This medical malpractice action arises out of the labor and delivery of plaintiff Bustos’ son. Due to the large size of her baby, Bustos suffered a fractured pelvis bone during the vaginal delivery. Bustos filed a medical malpractice claim against her doctor, asserting that he departed from good and accepted standards of medical practice by failing to properly evaluate the size of the fetus and failing to recommend a cesarean section. As a result, Bustos sustained symphysis pubis diastasis—a separation and/or fracture of the lower pelvic bone—following the vaginal delivery of her son, requiring surgical intervention and pinning.
The standard for whether a doctor committed medical malpractice is whether the doctor’s care and treatment of the patient deviated from accepted community standards of medical practice, and as a result, the patient was injured.
Defendant Segarra cared for Bustos during her pregnancy. She had regular appointments with him throughout her pregnancy. On the morning of April 1, 2003, Bustos was admitted to Lenox Hill where she delivered a healthy 10-pound baby boy via vaginal delivery. During delivery Bustos was positioned flat on her back on the delivery table and her legs were spread apart with her heels hitched onto the stirrups. The bones where the two halves of her pelvis met were relaxed by the hormones of childbirth but the doctor performed a hyper flexion-abduction maneuver after she was given an epidural. Following the delivery, Bustos complained of bilateral back and leg pain. She then had surgery to repair her fractured pelvis. Bustos maintains that her pelvis would not have fractured if the doctor had properly determined the baby’s delivery weight and delivered her baby via cesarean section. The baby was large, as is common when the mother suffers from gestational diabetes—as did Bustos. The pelvic fracture could have been avoided if the baby was delivered via a cesarean section.
The defendants moved for a summary judgment alleging that the break in plaintiff’s pelvis was due to the softening of the bones when the hormones of pregnancy work to loosen the joints to allow the pelvis to spread and allow the fetus to pass through the birth canal, and not because they misjudged the size of the baby. The defendants reject plaintiff assertion that they were negligent and departed from commonly accepted medical practice. The defendants also point out that the timely surgical intervention to repair the plaintiff’s broken pelvis.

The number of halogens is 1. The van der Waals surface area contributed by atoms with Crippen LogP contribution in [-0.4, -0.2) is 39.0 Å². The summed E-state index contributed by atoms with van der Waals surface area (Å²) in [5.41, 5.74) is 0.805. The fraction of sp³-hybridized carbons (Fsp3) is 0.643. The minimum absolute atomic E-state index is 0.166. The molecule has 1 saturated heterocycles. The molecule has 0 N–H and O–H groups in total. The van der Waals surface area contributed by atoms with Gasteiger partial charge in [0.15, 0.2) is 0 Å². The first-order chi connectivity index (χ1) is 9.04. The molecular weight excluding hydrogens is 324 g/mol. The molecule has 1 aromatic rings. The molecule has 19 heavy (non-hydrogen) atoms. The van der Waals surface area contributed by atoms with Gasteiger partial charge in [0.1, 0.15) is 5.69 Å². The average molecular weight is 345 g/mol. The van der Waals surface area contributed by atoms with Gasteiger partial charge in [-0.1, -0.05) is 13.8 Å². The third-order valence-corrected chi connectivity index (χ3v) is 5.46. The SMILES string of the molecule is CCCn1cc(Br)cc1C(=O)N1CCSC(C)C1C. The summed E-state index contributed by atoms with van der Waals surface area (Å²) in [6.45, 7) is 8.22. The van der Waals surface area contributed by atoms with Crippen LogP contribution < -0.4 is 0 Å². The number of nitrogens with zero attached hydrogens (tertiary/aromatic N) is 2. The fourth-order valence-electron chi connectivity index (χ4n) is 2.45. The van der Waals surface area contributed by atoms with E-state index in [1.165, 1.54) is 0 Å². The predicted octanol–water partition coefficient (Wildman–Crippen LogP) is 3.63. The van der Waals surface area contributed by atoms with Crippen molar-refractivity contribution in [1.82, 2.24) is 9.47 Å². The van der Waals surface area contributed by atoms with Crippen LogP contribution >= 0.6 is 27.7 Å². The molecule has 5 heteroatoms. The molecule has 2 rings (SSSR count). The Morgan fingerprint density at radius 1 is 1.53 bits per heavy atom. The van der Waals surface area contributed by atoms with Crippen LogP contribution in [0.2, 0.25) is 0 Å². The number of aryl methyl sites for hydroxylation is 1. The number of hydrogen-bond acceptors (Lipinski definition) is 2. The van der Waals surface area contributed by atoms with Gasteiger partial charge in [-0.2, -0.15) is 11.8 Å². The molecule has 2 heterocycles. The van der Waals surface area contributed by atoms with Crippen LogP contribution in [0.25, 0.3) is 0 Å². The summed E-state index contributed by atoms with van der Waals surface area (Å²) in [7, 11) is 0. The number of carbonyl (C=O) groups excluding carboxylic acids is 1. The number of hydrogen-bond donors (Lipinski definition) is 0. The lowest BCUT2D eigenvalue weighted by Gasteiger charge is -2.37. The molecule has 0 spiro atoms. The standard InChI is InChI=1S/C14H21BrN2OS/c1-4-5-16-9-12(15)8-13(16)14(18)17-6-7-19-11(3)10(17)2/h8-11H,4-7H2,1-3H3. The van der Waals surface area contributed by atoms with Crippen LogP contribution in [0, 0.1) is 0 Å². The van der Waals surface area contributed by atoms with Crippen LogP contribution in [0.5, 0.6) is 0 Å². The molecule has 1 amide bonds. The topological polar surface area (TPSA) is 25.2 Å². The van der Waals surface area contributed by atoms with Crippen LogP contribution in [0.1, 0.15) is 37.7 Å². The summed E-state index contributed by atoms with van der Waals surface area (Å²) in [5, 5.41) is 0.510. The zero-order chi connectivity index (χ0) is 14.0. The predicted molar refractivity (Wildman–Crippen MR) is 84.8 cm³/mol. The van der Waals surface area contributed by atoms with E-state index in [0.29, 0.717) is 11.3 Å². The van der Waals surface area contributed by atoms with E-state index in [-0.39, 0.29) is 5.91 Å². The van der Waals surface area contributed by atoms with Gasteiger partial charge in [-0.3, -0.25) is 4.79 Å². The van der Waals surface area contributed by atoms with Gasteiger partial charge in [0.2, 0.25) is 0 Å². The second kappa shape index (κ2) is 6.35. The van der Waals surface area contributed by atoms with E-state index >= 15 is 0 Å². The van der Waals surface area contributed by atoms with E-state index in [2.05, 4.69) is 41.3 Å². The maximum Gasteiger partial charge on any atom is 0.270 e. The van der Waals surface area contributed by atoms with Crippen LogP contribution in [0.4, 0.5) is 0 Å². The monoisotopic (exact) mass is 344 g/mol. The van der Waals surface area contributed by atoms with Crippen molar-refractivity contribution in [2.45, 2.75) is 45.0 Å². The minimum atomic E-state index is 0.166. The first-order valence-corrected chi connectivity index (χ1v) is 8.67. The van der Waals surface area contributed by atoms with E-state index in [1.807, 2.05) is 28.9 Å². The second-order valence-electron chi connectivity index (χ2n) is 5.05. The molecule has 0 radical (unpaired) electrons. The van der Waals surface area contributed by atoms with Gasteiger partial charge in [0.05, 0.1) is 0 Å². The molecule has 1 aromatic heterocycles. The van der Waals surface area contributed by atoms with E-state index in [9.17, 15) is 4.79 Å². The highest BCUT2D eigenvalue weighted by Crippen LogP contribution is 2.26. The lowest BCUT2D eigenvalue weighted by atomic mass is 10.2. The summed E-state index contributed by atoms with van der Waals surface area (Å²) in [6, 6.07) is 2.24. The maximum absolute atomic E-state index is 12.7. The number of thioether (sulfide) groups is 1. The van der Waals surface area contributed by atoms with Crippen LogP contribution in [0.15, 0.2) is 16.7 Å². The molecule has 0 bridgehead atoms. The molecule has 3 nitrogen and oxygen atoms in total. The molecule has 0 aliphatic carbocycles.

The court granted the summary judgment in favor of the defendants, ruling that the plaintiff failed to submit her opposition to the motion for summary judgment. The plaintiff lost on appeal. She then asked the court to allow her to re-litigate the motion, explaining that she ended up firing her attorney because the attorney did not get along with her expert witness. As a result, she was not able to present the expert’s affidavit and deposition testimony. The court granted her request.
The plaintiff’s expert testified that the defendants did indeed depart from commonly accepted medical practices multiple times. For example, the expert testified that the epidural given to the plaintiff was unusually dense. It should have only blocked the sensation of pain and not render her numb or insensitive to any other sensation. The expert also asserted that force was used on the plaintiff’s legs to allow her hips and pelvis to spread more so that the big fetus could be delivered. The expert noted that the plaintiff was not given an episiotomy. In addition, the expert testified that the obstetrician left the plaintiff in the care of a resident. There were all departures from accepted medical practices.
Based on the evidence presented, including the testimony of the plaintiff’s expert, the court decided to reinstate the complaint for medical malpractice. The defendants appealed the reinstatement, but the reinstatement was upheld.